Every #1 Country Single of the Eighties: Ricky Skaggs, “Honey (Open That Door)”

“Honey (Open That Door)”

Ricky Skaggs

Written by Mel Tillis

Radio & Records

#1 (1 week)

May 11, 1984


#1 (1 week)

June 2, 1984

God bless Ricky Skaggs for doing what songwriter Mel Tillis and country legend Webb Pierce couldn’t pull off back in the sixties: making “Honey (Open That Door)” into a big country hit.

“Honey” is one of Mel’s cleverest compositions, and Skaggs has a ball with it.  It doesn’t hurt that Skaggs is backed by stellar musicianship and lovely harmony vocals from the Whites.  

Much like Vince Gill’s rave ups in the early nineties, Skaggs isn’t terribly convincing as a wild man.  That makes this record all the more endearing, as he plays the sad sack to perfection as he begs his partner to let him back into the house. 

Turns out the wild life just isn’t for him, and he’ll take sleeping on the floor as a win, as long as he’s indoors.

This is one of the year’s most entertaining records.

“Honey (Open That Door)” gets an A

Every No. 1 Single of the Eighties

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  1. Webb Pierce was the first to record this song on his 1962 HIDEAWAY HEART album, BUT it was not released as a single. The DJs at WCMS did play the album track occasionally. Pierce was good at playing the wild man and for me it’s a tossup whether I like Ricky’s or Webb’s version better.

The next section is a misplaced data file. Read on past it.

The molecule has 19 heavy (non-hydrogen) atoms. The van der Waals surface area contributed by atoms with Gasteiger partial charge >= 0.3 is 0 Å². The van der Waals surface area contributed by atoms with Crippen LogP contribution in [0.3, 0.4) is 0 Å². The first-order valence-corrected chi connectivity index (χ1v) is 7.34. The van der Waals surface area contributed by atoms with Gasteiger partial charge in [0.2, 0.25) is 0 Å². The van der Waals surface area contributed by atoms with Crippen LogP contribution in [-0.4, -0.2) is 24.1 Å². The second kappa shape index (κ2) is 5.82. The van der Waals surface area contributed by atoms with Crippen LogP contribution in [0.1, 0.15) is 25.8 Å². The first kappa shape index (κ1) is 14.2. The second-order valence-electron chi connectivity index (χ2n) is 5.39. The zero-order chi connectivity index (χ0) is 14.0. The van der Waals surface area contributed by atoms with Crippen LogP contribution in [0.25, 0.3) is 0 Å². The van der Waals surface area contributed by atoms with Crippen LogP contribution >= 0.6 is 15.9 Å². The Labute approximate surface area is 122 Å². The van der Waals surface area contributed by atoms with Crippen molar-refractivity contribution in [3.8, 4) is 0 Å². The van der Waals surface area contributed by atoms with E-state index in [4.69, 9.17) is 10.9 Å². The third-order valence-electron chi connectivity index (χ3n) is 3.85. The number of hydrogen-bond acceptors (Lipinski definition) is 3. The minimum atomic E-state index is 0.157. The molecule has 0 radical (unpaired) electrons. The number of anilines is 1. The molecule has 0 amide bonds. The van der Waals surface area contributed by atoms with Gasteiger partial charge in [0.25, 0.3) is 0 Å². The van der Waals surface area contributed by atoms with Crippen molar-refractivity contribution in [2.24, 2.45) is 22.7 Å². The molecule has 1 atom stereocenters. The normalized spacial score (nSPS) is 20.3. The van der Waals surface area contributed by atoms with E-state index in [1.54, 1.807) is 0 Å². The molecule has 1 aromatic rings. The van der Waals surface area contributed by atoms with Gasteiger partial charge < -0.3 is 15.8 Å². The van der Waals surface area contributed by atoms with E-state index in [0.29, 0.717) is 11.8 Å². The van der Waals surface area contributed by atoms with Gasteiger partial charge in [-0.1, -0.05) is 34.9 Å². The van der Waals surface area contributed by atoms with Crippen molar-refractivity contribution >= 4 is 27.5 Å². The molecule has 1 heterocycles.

• I think Webb tried to release it as single much later on for MCA, but that was in 1975 and way past his radio heyday.

      I’m sure it would’ve done well for him if the original version had been sent to radio back in the early 60s

  2. Add Webb Pierce’s name to the list of iconic influences still relevant and connected to ’80s country chart toppers. We have already discussed Lefty Frizzell and Bob Wills when reacting to recent hits by Merle Haggard and George Strait.

    This Skaggs’ song feels like over-hearing drama with your neighbours, no? It is delightfully nosey and voyeuristic. It is entertaining and dramatic in spades.

    Skaggs sounds like he should be grouped with the gaggle of legends still having chart success this decade but he is a newcomer who represents an inchoate new country music going forward.

    This is an ’80s classic

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